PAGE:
Research from Kumamoto University, Japan has found that a natural compound isolated from onions, onionin A (ONA), has several anti-ovarian cancer properties. This discovery is a result of research on the effects of onionin A on a preclinical model of epithelial ovarian cancer (EOC) both in vivo and in vitro. This research comes from the same group that found ONA suppressed pro-tumor activation of host myeloid cells.
|Onion A increases anti-tumor immune response by inhibiting
the immune suppression actions of macrophage and
myeloid derived suppressor cells (MDSC).
Credit: Dr. Yoshihiro Komohara
Kumamoto University researchers found that onionin A has several effects on epithelial ovarian cancer (EOC). The group’s in vitro experiments showed that epithelial ovarian cancers, which usually proliferate in the presence of pro-tumor M2 macrophages, showed inhibited growth after introduction of onionin A. This was thought to be due to onionin-A’s influence on STAT3, a transcription factor known to be involved in both M2 polarization and cancer cell proliferation. Furthermore, the team found that onionin A inhibited the pro-tumor functions of myeloid derived suppressor cells (MDSC), which are closely associated with the suppression of the anti-tumor immune response of host lymphocytes, by using preclinical sarcoma model. onionin A was also found to enhance the effects of anti-cancer drugs by strengthening their anti-proliferation capabilities. Moreover, experiments on an ovarian cancer murine model that investigated the effects of orally administered onionin A resulted in longer lifespans and inhibited ovarian cancer tumor development. This was considered to be a result of onionin-A’s suppression of M2 polarized macrophages.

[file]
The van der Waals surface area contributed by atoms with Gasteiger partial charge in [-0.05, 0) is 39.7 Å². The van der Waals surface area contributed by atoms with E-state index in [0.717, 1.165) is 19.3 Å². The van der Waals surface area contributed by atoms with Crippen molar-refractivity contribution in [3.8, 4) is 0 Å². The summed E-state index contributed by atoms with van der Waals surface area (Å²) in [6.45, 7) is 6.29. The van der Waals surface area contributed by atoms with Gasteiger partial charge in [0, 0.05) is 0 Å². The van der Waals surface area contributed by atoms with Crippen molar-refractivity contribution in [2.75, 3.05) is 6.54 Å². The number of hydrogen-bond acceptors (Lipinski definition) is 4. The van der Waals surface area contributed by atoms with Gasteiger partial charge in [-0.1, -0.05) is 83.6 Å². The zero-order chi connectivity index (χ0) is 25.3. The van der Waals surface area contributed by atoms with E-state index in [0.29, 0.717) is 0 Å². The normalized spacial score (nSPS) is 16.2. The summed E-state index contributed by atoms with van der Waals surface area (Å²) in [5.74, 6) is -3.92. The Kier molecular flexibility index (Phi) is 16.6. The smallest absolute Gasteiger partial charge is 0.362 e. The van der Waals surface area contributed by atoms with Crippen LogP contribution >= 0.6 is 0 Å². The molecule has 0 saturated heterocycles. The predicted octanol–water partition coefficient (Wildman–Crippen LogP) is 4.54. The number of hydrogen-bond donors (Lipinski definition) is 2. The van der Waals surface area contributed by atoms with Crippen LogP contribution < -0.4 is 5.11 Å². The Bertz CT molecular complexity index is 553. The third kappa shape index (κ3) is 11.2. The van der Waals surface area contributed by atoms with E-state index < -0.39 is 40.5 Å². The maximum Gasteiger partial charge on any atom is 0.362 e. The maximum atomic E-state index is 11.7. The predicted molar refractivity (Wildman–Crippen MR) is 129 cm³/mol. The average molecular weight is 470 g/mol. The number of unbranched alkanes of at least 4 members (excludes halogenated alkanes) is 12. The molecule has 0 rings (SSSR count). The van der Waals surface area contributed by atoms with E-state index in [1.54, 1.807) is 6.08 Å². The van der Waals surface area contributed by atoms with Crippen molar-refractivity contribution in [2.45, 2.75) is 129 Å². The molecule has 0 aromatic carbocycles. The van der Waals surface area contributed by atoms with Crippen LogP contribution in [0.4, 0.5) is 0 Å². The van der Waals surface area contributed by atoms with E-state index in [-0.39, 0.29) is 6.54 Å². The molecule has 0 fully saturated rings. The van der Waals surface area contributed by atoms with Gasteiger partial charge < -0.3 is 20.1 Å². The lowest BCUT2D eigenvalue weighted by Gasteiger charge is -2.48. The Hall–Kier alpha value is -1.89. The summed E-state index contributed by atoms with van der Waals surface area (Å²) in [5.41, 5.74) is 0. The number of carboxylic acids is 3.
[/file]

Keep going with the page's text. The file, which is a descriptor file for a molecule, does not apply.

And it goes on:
The research shows that onionin A reduces the progression of malignant ovarian cancer tumors by interfering with the pro-tumor function of myeloid cells. Onionin A appears to activate anti-tumor immune responses by nullifying the immunosuppressive function of myeloid cells. Onionin A has the potential to enhance existing anti-cancer drugs while also having little to no cytotoxic effects on normal cells. Additionally, side effects in animals have not been seen. With a little more testing, an oral onionin A supplement should greatly benefit cancer patients.
Citation: Onionin A inhibits ovarian cancer progression by suppressing cancer cell proliferation and the protumour function of macrophages.
Authors: Junko Tsuboki, et., al.
Journal: Nature Scientific Reports
Research funding: Japan Society for the Promotion of Science
Adapted from press release by Kumamoto University